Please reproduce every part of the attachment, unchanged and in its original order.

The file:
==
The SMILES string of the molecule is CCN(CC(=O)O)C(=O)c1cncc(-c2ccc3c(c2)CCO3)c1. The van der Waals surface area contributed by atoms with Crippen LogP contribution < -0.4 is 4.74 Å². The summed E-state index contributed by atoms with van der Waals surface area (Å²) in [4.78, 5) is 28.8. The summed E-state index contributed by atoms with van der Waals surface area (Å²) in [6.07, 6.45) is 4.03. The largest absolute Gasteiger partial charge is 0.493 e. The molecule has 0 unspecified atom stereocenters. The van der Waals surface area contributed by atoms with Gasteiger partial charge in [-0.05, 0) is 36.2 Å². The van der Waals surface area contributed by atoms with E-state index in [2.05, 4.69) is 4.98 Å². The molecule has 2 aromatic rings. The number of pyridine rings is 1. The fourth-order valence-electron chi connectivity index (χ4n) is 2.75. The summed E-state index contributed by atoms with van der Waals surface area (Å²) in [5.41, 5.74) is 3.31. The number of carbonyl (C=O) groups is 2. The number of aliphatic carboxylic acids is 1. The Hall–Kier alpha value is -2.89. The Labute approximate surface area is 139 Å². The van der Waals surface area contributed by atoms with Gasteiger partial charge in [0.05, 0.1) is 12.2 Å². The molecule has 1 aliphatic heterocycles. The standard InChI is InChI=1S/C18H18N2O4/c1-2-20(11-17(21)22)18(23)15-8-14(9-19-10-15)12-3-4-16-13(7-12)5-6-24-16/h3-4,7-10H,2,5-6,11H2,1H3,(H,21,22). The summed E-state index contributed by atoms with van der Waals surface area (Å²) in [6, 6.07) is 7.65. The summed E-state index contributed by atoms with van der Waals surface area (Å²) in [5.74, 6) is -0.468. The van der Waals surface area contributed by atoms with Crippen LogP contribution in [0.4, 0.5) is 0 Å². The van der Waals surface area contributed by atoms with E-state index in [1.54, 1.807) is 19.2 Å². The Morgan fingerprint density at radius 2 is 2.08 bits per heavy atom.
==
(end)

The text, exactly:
The SMILES string of the molecule is CCN(CC(=O)O)C(=O)c1cncc(-c2ccc3c(c2)CCO3)c1. The van der Waals surface area contributed by atoms with Crippen LogP contribution < -0.4 is 4.74 Å². The summed E-state index contributed by atoms with van der Waals surface area (Å²) in [4.78, 5) is 28.8. The summed E-state index contributed by atoms with van der Waals surface area (Å²) in [6.07, 6.45) is 4.03. The largest absolute Gasteiger partial charge is 0.493 e. The molecule has 0 unspecified atom stereocenters. The van der Waals surface area contributed by atoms with Gasteiger partial charge in [-0.05, 0) is 36.2 Å². The van der Waals surface area contributed by atoms with E-state index in [2.05, 4.69) is 4.98 Å². The molecule has 2 aromatic rings. The number of pyridine rings is 1. The fourth-order valence-electron chi connectivity index (χ4n) is 2.75. The summed E-state index contributed by atoms with van der Waals surface area (Å²) in [5.41, 5.74) is 3.31. The number of carbonyl (C=O) groups is 2. The number of aliphatic carboxylic acids is 1. The Hall–Kier alpha value is -2.89. The Labute approximate surface area is 139 Å². The van der Waals surface area contributed by atoms with Gasteiger partial charge in [0.05, 0.1) is 12.2 Å². The molecule has 1 aliphatic heterocycles. The standard InChI is InChI=1S/C18H18N2O4/c1-2-20(11-17(21)22)18(23)15-8-14(9-19-10-15)12-3-4-16-13(7-12)5-6-24-16/h3-4,7-10H,2,5-6,11H2,1H3,(H,21,22). The summed E-state index contributed by atoms with van der Waals surface area (Å²) in [6, 6.07) is 7.65. The summed E-state index contributed by atoms with van der Waals surface area (Å²) in [5.74, 6) is -0.468. The van der Waals surface area contributed by atoms with Crippen LogP contribution in [0.4, 0.5) is 0 Å². The van der Waals surface area contributed by atoms with E-state index in [1.54, 1.807) is 19.2 Å². The Morgan fingerprint density at radius 2 is 2.08 bits per heavy atom.